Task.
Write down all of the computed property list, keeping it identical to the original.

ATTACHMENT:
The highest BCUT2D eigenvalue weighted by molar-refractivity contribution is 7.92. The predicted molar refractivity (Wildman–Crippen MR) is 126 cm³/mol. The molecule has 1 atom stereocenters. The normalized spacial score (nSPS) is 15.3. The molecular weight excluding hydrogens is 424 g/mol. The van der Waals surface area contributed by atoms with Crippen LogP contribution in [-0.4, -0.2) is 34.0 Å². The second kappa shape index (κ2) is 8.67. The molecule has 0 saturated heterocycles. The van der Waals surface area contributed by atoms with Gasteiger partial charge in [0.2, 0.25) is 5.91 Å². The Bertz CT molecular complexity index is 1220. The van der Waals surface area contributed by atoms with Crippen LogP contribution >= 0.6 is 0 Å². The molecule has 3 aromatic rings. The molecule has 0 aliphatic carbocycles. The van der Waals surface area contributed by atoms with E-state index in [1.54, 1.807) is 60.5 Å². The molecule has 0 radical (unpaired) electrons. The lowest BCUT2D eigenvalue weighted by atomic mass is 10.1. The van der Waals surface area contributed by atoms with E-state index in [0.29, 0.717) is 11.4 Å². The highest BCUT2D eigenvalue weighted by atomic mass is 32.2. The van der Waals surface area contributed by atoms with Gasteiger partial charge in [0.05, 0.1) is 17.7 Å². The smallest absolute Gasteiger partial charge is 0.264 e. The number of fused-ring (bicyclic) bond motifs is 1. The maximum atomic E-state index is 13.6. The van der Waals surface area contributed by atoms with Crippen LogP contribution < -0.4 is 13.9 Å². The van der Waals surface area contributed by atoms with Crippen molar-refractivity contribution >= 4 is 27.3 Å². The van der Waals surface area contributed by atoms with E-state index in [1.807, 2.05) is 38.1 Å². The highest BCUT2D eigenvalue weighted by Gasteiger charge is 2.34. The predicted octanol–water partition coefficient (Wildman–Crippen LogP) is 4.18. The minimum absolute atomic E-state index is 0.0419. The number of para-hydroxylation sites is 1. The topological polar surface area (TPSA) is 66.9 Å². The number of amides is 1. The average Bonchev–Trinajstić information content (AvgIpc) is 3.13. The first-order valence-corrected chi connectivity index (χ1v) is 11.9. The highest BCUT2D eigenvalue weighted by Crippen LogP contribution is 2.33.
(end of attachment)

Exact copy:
The highest BCUT2D eigenvalue weighted by molar-refractivity contribution is 7.92. The predicted molar refractivity (Wildman–Crippen MR) is 126 cm³/mol. The molecule has 1 atom stereocenters. The normalized spacial score (nSPS) is 15.3. The molecular weight excluding hydrogens is 424 g/mol. The van der Waals surface area contributed by atoms with Crippen LogP contribution in [-0.4, -0.2) is 34.0 Å². The second kappa shape index (κ2) is 8.67. The molecule has 0 saturated heterocycles. The van der Waals surface area contributed by atoms with Gasteiger partial charge in [0.2, 0.25) is 5.91 Å². The Bertz CT molecular complexity index is 1220. The van der Waals surface area contributed by atoms with Crippen LogP contribution >= 0.6 is 0 Å². The molecule has 3 aromatic rings. The molecule has 0 aliphatic carbocycles. The van der Waals surface area contributed by atoms with E-state index in [1.54, 1.807) is 60.5 Å². The molecule has 0 radical (unpaired) electrons. The lowest BCUT2D eigenvalue weighted by atomic mass is 10.1. The van der Waals surface area contributed by atoms with E-state index in [0.29, 0.717) is 11.4 Å². The highest BCUT2D eigenvalue weighted by atomic mass is 32.2. The van der Waals surface area contributed by atoms with Gasteiger partial charge in [0.05, 0.1) is 17.7 Å². The smallest absolute Gasteiger partial charge is 0.264 e. The number of fused-ring (bicyclic) bond motifs is 1. The maximum atomic E-state index is 13.6. The van der Waals surface area contributed by atoms with Crippen LogP contribution < -0.4 is 13.9 Å². The van der Waals surface area contributed by atoms with Crippen molar-refractivity contribution >= 4 is 27.3 Å². The van der Waals surface area contributed by atoms with E-state index in [1.807, 2.05) is 38.1 Å². The highest BCUT2D eigenvalue weighted by Gasteiger charge is 2.34. The predicted octanol–water partition coefficient (Wildman–Crippen LogP) is 4.18. The minimum absolute atomic E-state index is 0.0419. The number of para-hydroxylation sites is 1. The topological polar surface area (TPSA) is 66.9 Å². The number of amides is 1. The average Bonchev–Trinajstić information content (AvgIpc) is 3.13. The first-order valence-corrected chi connectivity index (χ1v) is 11.9. The highest BCUT2D eigenvalue weighted by Crippen LogP contribution is 2.33.